As a federally funded pay raise for Medicaid doctors expired at the end of 2014, a common refrain among states that decided not to continue with their own money was a lack of evidence that it worked. A study released Wednesday by the New England Journal of Medicine is the first national effort to quantify the impact of the policy -- and it shows the pay bump provided a boost in patient access to doctors.
The 10-state study found that appointments to see primary doctors increased 7.7 percent on average when compared with a period before the launch of the pay raise. Those results were weighed against a control group of privately insured patients, and they also showed that the most dramatic results were in states where pay was initially lower.
“The extent of the increase tracked with the extent of the Medicaid fee increase across the 10 states,” said Genevieve Kenny, one of the study’s authors and a senior healthy policy fellow at the Urban Institute, a think tank focused on economic and social policy.
The Medicaid payment increase, part of the Affordable Care Act, ran from 2013 through 2014 and included more money for primary-care doctors and some specialists. The goal was to encourage more doctors to see Medicaid patients as the program started its expansion. Medicaid pays less than Medicare -- about 60 percent -- and private insurance, and low pay routinely appears among the top reasons why doctors don’t take Medicaid patients.
The initiative raised pay to Medicare levels, which resulted in a 73-percent increase on average, according to the Urban Institute. But states set different payment rates, so the level of the boost after the initiative took effect ranged widely.
The states with the lowest initial pay in the study were Illinois, New Jersey, Pennsylvania and Texas -- all of which saw big increases in appointment availability, more than 10 percent. In Illinois, the increase was 18 percent. That group of states also helped researchers determine whether Medicaid expansion reduced patient access to doctors -- New Jersey and Illinois had already expanded, Texas and Pennsylvania had not -- and they found little to suggest it did.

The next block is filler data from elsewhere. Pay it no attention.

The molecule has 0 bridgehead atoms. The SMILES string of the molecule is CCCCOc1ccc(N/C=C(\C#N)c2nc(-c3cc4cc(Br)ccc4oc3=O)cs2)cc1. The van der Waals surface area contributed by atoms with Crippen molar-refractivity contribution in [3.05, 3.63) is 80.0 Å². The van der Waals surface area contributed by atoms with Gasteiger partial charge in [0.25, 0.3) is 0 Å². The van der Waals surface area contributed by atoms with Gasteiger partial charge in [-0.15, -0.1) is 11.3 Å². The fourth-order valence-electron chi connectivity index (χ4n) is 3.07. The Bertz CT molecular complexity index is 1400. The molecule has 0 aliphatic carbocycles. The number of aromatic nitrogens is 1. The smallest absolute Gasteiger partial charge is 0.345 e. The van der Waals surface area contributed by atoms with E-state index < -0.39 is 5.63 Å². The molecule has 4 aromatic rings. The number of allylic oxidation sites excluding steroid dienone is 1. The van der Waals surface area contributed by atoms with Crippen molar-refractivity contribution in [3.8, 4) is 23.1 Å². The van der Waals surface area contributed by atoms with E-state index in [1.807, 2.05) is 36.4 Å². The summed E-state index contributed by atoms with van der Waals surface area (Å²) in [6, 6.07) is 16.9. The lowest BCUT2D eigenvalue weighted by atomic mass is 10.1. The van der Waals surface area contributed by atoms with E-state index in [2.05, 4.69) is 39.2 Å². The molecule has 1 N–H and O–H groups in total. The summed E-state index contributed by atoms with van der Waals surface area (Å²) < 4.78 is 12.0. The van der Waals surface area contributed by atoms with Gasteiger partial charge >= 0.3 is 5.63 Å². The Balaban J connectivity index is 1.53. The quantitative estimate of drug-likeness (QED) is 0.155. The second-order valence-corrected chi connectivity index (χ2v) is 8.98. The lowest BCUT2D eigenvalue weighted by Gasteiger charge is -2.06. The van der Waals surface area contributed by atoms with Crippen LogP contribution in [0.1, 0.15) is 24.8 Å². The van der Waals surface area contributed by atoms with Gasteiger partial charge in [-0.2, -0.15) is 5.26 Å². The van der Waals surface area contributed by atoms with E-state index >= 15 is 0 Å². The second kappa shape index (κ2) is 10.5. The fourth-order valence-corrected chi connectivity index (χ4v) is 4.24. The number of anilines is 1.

“It’s certainly encouraging that the system was not demonstrating signs of having trouble serving new enrollees, but I think it’s something that needs to be watched over time,” Kenney said, noting that New Jersey and Illinois already had more generous eligibility before expansion took effect in 2014.
The concern among many policymakers and doctors is whether the expiration of the pay increase will hurt access this year as Medicaid rolls continue to swell but doctors potentially refuse new patients. Fifteen states, only one of which -- Iowa -- was included in the study, have reported that they’ll maintain the pay increase with their own funding. Another 12 reported that they’re undecided, but many have since reported that they won’t continue it.
Many have blamed an uneven rollout and flawed structure for the lack of data and questionable effectiveness of the program. For one, doctors are hard pressed to admit new patients when the payment increase is temporary, said Matt Salo, who heads the National Association of Medicaid Directors. But they also had to adapt the payments from a Medicare format, which caused administrative headaches and contributed to an uneven implementation, he said.
The study is welcome news, Salo said, but he argues more will need to be done in the coming years to prove the Medicaid pay raise a success. “I think one study that says ‘yes,’ that’s great, but we need more information to be able to decide declaratively,” he said.
Kenney and the study’s authors acknowledge that more needs to be done, particularly because they weren’t able to study whether the policy resulted in more doctors participating. The study examined existing doctors. Figuring out how many doctors entered Medicaid from the private market will take follow-up studies using various federal surveys and other data, she said.
“I would want to know whether the provider base changed in a meaningful way,” she said. “If it persisted over time, would it mean providers serving commercial and Medicaid really overlap to a much greater extent?”